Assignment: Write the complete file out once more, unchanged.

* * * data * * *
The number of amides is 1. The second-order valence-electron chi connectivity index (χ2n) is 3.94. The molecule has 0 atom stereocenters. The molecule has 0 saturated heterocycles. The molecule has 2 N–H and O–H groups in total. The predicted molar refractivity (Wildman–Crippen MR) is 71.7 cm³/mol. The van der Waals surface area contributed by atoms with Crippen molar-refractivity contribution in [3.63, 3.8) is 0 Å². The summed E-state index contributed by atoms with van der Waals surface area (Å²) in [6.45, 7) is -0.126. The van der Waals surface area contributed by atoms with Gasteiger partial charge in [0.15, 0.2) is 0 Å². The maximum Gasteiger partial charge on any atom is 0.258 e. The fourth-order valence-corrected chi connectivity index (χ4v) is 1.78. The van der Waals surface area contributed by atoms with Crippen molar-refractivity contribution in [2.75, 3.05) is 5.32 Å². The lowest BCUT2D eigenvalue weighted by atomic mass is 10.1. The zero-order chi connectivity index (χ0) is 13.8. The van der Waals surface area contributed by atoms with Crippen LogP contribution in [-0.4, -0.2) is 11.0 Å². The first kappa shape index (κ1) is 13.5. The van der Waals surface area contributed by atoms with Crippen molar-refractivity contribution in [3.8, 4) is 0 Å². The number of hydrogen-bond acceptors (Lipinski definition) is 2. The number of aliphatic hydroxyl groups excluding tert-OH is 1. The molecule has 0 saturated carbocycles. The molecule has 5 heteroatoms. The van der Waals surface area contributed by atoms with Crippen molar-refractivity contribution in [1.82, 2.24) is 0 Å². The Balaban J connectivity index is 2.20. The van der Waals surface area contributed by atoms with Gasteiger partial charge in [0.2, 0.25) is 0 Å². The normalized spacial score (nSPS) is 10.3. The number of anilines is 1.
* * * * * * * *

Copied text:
The number of amides is 1. The second-order valence-electron chi connectivity index (χ2n) is 3.94. The molecule has 0 atom stereocenters. The molecule has 0 saturated heterocycles. The molecule has 2 N–H and O–H groups in total. The predicted molar refractivity (Wildman–Crippen MR) is 71.7 cm³/mol. The van der Waals surface area contributed by atoms with Crippen molar-refractivity contribution in [3.63, 3.8) is 0 Å². The summed E-state index contributed by atoms with van der Waals surface area (Å²) in [6.45, 7) is -0.126. The van der Waals surface area contributed by atoms with Gasteiger partial charge in [0.15, 0.2) is 0 Å². The maximum Gasteiger partial charge on any atom is 0.258 e. The fourth-order valence-corrected chi connectivity index (χ4v) is 1.78. The van der Waals surface area contributed by atoms with Crippen molar-refractivity contribution in [2.75, 3.05) is 5.32 Å². The lowest BCUT2D eigenvalue weighted by atomic mass is 10.1. The zero-order chi connectivity index (χ0) is 13.8. The van der Waals surface area contributed by atoms with Crippen LogP contribution in [-0.4, -0.2) is 11.0 Å². The first kappa shape index (κ1) is 13.5. The van der Waals surface area contributed by atoms with Crippen molar-refractivity contribution in [3.8, 4) is 0 Å². The number of hydrogen-bond acceptors (Lipinski definition) is 2. The number of aliphatic hydroxyl groups excluding tert-OH is 1. The molecule has 0 saturated carbocycles. The molecule has 5 heteroatoms. The van der Waals surface area contributed by atoms with Crippen molar-refractivity contribution in [1.82, 2.24) is 0 Å². The Balaban J connectivity index is 2.20. The van der Waals surface area contributed by atoms with Gasteiger partial charge in [0.2, 0.25) is 0 Å². The normalized spacial score (nSPS) is 10.3. The number of anilines is 1.